It can be difficult to detect fever in dogs. In this post, our Orlando vets describe how to detect fever in dogs, along with causes, symptoms, and what to keep in mind when caring for your pet.
Normal Temperature for a Dog
A dog's normal body temperature can range from 101° to 102.5° Fahrenheit - significantly higher than humans whose body temperature ranges from 97.6° to 99.6° F.
If your pup's temperature reaches higher than 103° F, this is considered a dog fever. High fever in dogs - temperatures that reach 106° F and higher - can lead to serious and fatal complications.
How Can I Tell If My Dog Has A Fever And How Do I Take Its Temperature?
Since a dog's body temperature can also increase when they are stressed or very excited, it can be challenging to detect fevers in dogs. In addition, a dog's temperature may vary throughout the day and sometimes at night.
This is why it's important to understand your dog's healthy temperature range. You can determine this by noting your dog's temperature at various times throughout the day, for several days.
While some people think that if you feel your dog's nose and it's cold and wet that your dog's temperature is fine, and if it is hot and dry it means a fever, this is not an accurate indicator of whether your dog has a fever.
The best way to get an accurate reading of your dog's temperature is to use a digital thermometer for rectal use. Some pet stores carry thermometers made just for pets. We recommend keeping a separate thermometer just for your dog and keeping it where you keep your dog's other supplies.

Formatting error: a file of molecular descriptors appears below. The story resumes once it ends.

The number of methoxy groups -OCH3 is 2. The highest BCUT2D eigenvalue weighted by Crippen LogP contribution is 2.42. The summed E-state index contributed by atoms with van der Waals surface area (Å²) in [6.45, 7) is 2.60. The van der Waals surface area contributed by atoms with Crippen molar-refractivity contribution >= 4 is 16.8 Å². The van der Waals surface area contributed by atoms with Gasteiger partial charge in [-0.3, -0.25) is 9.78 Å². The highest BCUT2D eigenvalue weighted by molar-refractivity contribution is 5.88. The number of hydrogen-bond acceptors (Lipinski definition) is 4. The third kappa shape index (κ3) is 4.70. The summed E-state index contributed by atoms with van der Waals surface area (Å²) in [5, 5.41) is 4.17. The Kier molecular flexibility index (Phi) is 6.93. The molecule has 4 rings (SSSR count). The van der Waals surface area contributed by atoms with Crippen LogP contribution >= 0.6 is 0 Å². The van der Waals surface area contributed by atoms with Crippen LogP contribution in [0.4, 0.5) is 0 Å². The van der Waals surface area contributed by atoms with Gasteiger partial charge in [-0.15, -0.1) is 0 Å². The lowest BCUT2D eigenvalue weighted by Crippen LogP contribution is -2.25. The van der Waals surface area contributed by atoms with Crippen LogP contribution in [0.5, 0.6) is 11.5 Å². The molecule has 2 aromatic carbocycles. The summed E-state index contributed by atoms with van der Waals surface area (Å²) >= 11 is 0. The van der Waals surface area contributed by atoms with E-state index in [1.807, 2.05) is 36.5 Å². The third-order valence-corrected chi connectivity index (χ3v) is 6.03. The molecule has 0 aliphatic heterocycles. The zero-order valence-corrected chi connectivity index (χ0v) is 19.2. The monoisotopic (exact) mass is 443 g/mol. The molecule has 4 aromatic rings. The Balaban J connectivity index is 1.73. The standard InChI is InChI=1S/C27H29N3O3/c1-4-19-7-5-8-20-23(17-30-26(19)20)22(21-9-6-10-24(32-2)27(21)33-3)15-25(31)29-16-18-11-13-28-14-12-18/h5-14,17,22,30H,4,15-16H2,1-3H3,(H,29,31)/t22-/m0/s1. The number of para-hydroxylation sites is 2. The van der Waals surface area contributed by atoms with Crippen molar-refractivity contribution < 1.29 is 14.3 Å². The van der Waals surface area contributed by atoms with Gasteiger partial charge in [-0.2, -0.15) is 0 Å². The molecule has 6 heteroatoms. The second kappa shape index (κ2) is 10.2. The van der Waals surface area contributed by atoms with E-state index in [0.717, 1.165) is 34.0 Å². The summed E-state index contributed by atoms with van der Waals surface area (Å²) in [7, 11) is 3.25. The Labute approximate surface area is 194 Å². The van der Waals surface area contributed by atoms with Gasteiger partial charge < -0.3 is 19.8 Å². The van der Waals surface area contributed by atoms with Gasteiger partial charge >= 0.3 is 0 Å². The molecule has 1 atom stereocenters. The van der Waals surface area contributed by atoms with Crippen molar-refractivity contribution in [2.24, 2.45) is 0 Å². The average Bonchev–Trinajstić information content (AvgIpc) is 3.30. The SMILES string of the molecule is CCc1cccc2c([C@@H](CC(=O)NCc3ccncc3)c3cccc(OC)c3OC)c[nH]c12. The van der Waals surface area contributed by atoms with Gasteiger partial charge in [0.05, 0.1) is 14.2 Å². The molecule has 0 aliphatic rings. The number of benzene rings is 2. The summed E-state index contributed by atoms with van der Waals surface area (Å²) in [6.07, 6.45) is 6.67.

Begin by using petroleum or water-soluble lubricant to lubricate the tip of the thermometer before lifting your dog's tail up and to the side. Then, carefully insert the thermometer about one inch into your dog's rectum. If possible, have a second person help you by holding under the dog's hind legs to keep your dog from sitting. Once the thermometer's temperature has registered, carefully remove the thermometer.
Why Would A Dog Have A Fever?
A variety of illnesses and conditions may cause a fever in your dog. These include:
- A bacterial, fungal, or viral infection
- An ear infection
- An infected bite, scratch, or cut
- Tooth infection or abscess
- Urinary tract infection
- Ingestion of poisonous materials, such as toxic plants, human medications, or human foods that are toxic to dogs
In some cases, a dog’s fever cannot be readily determined, this is often referred to as a fever of unknown origin or FUO. In these cases, a fever could be caused by underlying disorders of the immune system, bone marrow problems, or cancer.
What Are The Symptoms Of A Fever In Dogs?
If you notice a significant change in your dog’s behavior this will be your first sign that your dog is not well. You should keep a careful eye on your dog and take note of your dog's symptoms. Any combination of the following symptoms is a good indication that you should check your dog’s temperature.
The most common symptoms of a fever in dogs are:
- Red or glassy-looking eyes
- Warm ears and/or nose
- Runny nose
- Decreased energy
- Loss of appetite
How Should I Care For A Dog With A Fever?
Many a pet owner has frantically typed, 'How to reduce fever in dogs' into their favorite search engine. If your dog’s fever is 106° F or higher immediately take your dog to a local veterinary emergency clinic.
If your dog has a fever, of 103° F or more, you can help to cool your dog’s body temperature by applying cool water with a soaked towel or cloth to your dog's ears and paws and running a fan near your dog. Stop applying the water when your dog’s temperature drops below 103° F. Continue to monitor your dog closely to ensure that the fever doesn’t return.
Try to coax your dog to drink small amounts of water to stay hydrated, but don’t force your dog to drink.
It is important to never give your dog human medications, such as acetaminophen or ibuprofen. These medications can be poisonous to your dog and cause serious injury or death.
If your dog exhibits any other symptoms, such as shivering, panting, and vomiting you should consider taking your dog to the vet.
Note: The advice provided in this post is intended for informational purposes and does not constitute medical advice regarding pets. For an accurate diagnosis of your pet's condition, please make an appointment with your vet.